DSC_0001Last Thursday, I went to a two-hour research training session at the RCM led by Dr Natasha Loges, focusing on impact and the need to disseminate research. The need to share the outcomes of our research needs to be effective. When thinking about this, we might consider three things:

  1. Who can benefit from our research?
  2. How can they benefit from our research?
  3. How can we make this happen?

We highlighted four reasons for effective sharing our our research outcomes:

  1. So that it can have a positive impact on a wider ‘audience’;
  2. For knowledge exchange;
  3. To influence and underpin policy;
  4. For the potential effects it might have on enhancing health and quality of life.

Clearly, different research areas will impact in differing ways, so the four points above are not exhaustive.

The main focus was on the two, what we might call ‘traditional’ ways of disseminating research: writing for print journals and presenting at conferences. These two are still the predominant ways in which research is shared, mainly, but not exclusively with the wider academic community. We talked about the need to select both journals and conferences carefully . We all agreed that finding out about conferences can be quite hard. There is no central listing of conferences (though Golden Pages can be a good place to start for musicological research) and it was often a case of ‘coming across’ things via other means.

We talked briefly about publishing research in traditional book format, and although this is perhaps not as popular as it once was, there was still a sense that publishing a book was a big achievement, even, dare I say, the pinnacle of the research process?

There was some agreement that in the next few years, there is likely to be a big shift in the way we publish and disseminate our research. The internet has provided many opportunities beyond the traditional print formats, and in many cases, the academic world lags behind. More online journals are likely to appear such as the Journal of Artistic Research, and these may offer the opportunity for researchers to present material in non-traditional formats, such as video clips.

Blogging and social media were another means of disseminating research, though I appeared to be the only one in the room prepared to say that I was on Twitter and that I blogged! There was certainly some scepticism about the role social media might play, and students didn’t necessarily consider it a worthwhile use of time. On the other hand, when done well, it has huge potential. I doubt I’d have acquired anywhere near the 500 survey responses I’ve got without it.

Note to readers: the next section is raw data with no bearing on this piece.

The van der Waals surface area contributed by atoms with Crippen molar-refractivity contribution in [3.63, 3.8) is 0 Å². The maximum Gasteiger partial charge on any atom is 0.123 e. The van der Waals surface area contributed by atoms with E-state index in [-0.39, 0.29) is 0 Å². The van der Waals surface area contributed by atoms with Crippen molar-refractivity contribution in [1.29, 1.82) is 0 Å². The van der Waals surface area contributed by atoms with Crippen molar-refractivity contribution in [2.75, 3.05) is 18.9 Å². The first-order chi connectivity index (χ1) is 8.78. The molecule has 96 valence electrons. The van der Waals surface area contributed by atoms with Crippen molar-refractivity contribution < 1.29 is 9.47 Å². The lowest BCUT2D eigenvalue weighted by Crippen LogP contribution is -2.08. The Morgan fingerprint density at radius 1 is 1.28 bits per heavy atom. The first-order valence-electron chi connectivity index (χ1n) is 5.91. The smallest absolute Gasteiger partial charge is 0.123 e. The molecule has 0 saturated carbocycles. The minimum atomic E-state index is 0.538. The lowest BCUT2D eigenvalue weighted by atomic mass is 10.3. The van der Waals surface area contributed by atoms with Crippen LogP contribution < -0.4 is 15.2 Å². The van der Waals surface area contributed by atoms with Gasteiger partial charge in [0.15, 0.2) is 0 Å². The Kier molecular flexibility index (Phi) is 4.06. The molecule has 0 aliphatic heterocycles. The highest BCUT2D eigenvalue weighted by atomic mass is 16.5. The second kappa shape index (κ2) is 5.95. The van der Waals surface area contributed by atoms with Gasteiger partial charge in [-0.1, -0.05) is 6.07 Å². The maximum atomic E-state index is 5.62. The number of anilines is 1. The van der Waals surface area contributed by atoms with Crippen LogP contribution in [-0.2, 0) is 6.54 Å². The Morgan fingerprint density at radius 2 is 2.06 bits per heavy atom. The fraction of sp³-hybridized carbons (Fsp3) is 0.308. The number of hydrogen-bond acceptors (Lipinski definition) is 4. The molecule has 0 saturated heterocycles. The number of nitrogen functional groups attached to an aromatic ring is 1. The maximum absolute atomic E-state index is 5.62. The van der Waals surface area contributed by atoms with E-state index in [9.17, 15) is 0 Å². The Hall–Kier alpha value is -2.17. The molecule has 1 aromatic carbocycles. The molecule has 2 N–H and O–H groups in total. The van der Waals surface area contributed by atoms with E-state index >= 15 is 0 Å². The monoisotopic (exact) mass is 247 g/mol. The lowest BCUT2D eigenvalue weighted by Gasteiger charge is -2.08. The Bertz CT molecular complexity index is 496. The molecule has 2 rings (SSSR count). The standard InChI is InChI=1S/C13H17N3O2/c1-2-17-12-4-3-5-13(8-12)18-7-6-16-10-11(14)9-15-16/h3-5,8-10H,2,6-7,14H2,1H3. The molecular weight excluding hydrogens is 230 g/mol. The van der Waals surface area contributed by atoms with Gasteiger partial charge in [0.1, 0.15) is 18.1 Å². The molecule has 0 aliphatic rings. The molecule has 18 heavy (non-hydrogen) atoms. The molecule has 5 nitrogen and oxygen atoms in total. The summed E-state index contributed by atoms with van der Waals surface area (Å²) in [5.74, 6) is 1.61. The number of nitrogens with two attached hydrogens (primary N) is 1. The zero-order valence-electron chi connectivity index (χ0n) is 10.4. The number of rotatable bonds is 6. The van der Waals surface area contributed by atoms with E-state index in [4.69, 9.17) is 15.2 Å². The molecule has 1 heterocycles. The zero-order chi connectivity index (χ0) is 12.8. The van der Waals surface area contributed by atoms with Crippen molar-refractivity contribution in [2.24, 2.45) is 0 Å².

Amidst all this, there are outstanding issues surrounding open access. In the future, all research which has received funding in some form, will need to be made available to the public for free. The details are yet to be confirmed fully and understood, but this is likely to impact heavily on traditional print journals.

So, indeed, much to consider, but certainly a sense (which I’d fully endorse) that the academic community needs to look beyond print journals and conferences to disseminate research. How the community meets the challenges that brings (which are both scary and exciting), is another debate entirely…

Meeting others

Well, despite the silence, I have been busy with PhD work. Now the main survey has gone ‘live’, thoughts are turning towards the analysis stage, and as mentioned in the previous post, the transfer exam.

Last week, I had the opportunity to meet with a couple of other PhD students at the RCM, both researching areas related to music education. This meeting was facilitated by my supervisor and it’s hoped that it might become something a little more regular, with possibly an opportunity to meet ‘online’ in between.

It made me think that there are relatively few opportunities for PhD students to meet together to discuss their research. I think this is possibly different for full-time students, and perhaps less of an issue for those working on science-related PhDs and similar, where there are opportunities to meet with others in the ‘lab’ more regularly. If however, you’re a part-time student, and especially so if you’re either not located near to your institution or are an international student, the opportunities do seem limited.

Of course, there are opportunities out there, perhaps in the main, those we create for ourselves. For example, it’s quite easy to meet other researchers and students through social media these days. While promoting my survey on platforms like Twitter and Facebook, I’ve come across quite a few others researching similar subjects. There are of course conferences too, but I think the availability of these depends on your subject area. There are a handful of music education related conferences and events each year, but again, as a part-time student, having the time (and as a self-funded student, the money) to attend all of these is often unrealistic.

It seems to me, perhaps wrongly, that the full potential of the internet hasn’t yet been harnessed in terms of collaboration and connection between research students. Yes, we meet people online, and we may exchange messages every now and again, but developing these connections further in environments like Twitter is not so straightforward. Similarly, there are Facebook groups, but these often seem to be platforms for promoting events and publications than for discussion. I’m guessing that some institutions may provide online learning environments too which might help facilitate discussion and collaboration.